Harvard Art Museums announced plans to let the Grenville L. Winthrop collection of art leave Cambridge for the first time in the nearly 60 years that it has been in Harvard’s possession.
The Winthrop collection, which will travel in 2003 and 2004, is a little-known but highly significant collection--one of the great American collections in the tradition of those of Isabella Stuart Gardener and Henry Clay Frick.
Grenville L. Winthrop, class of 1886, bequeathed his collection--which includes works by 19th-century masters such as van Gogh, Ingres, Renoir and Sargent, as well as one of the most important collections of Chinese art in the West--to Harvard upon his death in 1943, requesting that the collection remain in Cambridge for students.
But when University Art Museums Director James Cuno began organizing the traveling exhibitions four years ago, he thought that the Harvard Art Museums would be closed for renovation soon. The plans have since been put off, but as the contracts to museums holding the traveling exhibits have already been signed, the exhibitions will proceed.
“This is once in a lifetime,” Cuno said.
Two separate exhibitions will travel to museums such as the Metropolitan Museum and the National Gallery of Art in London. One will feature European artworks dating from 1800 to 1920, and the other will be composed of Chinese pieces.
Though Harvard will not be charging a fee to museums for the exhibitions, Cuno said there will be many benefits.
Because they have always been at Harvard, “the works have not been given the scholarly attention that they deserve,” he said.
But, for the exhibitions, leading scholars of each artist plan to write about the collections’ works for a catalogue to accompany them.
Cuno said that through the exhibitions, the works will receive their proper recognition, which has been difficult with the collection in Cambridge.
“That’s what we get out of it,” said Cuno. “It’s something that we don’t have now.”
Though Harvard receives about 100 requests for loans for various outside exhibitions, to loan out individual pieces would go against Winthrop’s wishes, according to Cuno.
Winthrop specifically asked that his collection be primarily at the disposal of the Harvard community, even at the expense of its worldwide renown.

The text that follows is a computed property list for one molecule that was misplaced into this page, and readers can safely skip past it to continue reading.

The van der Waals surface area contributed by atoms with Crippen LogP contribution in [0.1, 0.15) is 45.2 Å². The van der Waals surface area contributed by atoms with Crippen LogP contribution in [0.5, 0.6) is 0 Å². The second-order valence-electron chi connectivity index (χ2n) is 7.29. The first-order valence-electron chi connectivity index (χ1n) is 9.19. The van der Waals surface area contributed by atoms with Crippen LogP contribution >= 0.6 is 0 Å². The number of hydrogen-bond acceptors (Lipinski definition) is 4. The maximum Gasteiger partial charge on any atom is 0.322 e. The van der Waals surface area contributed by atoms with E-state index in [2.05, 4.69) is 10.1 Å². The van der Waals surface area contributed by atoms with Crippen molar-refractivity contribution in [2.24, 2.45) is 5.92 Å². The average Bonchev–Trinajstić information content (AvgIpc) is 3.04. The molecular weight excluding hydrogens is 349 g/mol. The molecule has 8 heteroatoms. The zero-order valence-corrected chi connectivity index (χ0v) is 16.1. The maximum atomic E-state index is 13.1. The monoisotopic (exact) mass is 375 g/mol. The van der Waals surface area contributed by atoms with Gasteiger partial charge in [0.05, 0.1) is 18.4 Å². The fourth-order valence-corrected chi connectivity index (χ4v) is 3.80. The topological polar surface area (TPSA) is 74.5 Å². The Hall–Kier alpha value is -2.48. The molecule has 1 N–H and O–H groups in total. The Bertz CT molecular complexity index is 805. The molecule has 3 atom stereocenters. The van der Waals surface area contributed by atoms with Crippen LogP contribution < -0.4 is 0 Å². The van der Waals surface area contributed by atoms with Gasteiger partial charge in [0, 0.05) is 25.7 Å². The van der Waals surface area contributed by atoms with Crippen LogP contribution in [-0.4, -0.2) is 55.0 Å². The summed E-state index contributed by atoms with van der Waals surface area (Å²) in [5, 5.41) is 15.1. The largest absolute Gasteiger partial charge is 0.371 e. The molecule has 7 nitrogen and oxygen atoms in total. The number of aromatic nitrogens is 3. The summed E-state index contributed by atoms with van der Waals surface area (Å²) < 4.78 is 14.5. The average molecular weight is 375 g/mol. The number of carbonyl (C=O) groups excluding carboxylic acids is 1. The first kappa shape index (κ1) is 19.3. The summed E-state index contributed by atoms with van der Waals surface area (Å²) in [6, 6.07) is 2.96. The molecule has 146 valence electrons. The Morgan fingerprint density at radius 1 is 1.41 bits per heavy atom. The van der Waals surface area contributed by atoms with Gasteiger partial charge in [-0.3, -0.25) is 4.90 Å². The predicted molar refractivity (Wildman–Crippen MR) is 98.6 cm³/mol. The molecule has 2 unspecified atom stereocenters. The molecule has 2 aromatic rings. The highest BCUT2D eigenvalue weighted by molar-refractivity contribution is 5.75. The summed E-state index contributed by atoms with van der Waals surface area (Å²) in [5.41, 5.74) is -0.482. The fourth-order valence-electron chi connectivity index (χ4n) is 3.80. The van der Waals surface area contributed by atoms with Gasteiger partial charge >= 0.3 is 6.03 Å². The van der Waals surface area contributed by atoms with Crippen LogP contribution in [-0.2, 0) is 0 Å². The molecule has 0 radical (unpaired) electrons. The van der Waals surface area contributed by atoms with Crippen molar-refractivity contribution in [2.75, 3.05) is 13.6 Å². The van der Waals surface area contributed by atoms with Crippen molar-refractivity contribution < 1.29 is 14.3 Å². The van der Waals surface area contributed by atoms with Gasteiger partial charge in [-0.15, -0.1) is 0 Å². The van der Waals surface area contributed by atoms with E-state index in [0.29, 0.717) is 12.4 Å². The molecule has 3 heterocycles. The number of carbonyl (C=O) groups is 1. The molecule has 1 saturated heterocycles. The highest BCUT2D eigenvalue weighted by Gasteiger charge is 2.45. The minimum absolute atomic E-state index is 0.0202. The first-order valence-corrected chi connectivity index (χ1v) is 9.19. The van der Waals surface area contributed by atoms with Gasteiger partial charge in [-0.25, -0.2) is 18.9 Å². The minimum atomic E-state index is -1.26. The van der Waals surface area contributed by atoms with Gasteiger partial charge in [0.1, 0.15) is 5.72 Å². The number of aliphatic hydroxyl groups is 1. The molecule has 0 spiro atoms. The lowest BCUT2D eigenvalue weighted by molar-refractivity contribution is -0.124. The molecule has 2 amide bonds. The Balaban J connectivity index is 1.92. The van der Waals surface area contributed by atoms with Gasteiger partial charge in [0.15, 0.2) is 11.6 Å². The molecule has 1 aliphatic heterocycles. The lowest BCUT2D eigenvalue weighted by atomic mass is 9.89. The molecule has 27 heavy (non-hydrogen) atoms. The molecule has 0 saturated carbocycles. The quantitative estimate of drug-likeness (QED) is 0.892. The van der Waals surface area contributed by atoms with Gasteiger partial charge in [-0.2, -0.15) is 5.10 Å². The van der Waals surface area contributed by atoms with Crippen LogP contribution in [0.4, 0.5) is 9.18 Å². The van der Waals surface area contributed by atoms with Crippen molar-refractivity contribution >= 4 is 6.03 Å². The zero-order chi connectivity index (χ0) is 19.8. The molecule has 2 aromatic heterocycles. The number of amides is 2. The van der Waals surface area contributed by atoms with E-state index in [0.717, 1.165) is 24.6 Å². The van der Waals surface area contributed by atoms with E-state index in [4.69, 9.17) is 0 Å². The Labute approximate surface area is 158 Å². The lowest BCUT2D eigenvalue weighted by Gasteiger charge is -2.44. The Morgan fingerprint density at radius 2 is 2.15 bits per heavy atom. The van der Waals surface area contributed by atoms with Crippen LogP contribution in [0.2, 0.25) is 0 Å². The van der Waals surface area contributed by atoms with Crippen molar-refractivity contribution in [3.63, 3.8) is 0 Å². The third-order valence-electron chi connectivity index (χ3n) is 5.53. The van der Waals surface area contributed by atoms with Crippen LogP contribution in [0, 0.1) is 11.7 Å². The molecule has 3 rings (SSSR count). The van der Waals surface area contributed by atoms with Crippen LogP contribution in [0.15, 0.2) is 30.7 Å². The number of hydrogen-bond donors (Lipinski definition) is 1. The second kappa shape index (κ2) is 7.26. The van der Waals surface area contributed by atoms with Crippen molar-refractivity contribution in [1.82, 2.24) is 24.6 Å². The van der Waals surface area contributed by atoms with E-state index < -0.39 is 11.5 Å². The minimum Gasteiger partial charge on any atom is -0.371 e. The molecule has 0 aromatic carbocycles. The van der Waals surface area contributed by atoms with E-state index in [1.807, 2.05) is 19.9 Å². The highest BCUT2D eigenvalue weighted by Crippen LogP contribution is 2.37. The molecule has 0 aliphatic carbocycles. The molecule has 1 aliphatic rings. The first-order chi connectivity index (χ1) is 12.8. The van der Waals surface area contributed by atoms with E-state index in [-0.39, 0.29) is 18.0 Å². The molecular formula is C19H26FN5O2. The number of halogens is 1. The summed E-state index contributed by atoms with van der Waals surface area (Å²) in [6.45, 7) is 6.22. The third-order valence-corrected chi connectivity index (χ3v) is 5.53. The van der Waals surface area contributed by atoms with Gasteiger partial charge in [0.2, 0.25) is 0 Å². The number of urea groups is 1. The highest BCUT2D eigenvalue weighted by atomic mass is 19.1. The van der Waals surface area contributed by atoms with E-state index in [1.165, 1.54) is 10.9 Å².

He spurned requests from the Smithsonian in Washington, D.C. to donate his work there. Instead, his work forms the foundation of the Fogg Art Museum and of the Arthur M. Sackler Museum’s Asian collections.
His interest in art was inspired during his undergraduate years by Professor Charles Eliot Norton, after whom Harvard’s yearly Norton lecture on art is named. Norton believed, as did Winthrop, that art plays an enormous role in human civilization.
Winthrop, of the illustrious Boston family, turned early to art after a career in finance.
According to Cuno, after his wife died and his children estranged themselves from him by marrying beneath their station, Winthrop “sought the kind of perfection in art that he couldn’t find in the real world.”
“A Private Passion: 19th-Century Paintings and Drawings From the Grenville L. Winthrop Collection, Harvard University” will travel to the Musée des Beaux-Arts in Lyon, France, from March 15 to May 26; the National Gallery of Art in London from June 25 to Sept. 14, 2003; the Metropolitan Museum of Art from Oct. 20, 2003, to Jan. 11, 2004; and the National Gallery of Art in Washington from Feb. 22 to May 16, 2004.
The early Chinese art exhibition opens at the National Gallery in Washington in February 2004, before traveling to Beijing, Japan and other locations.
—Staff writer Eugenia B. Schraa can be reached at email@example.com.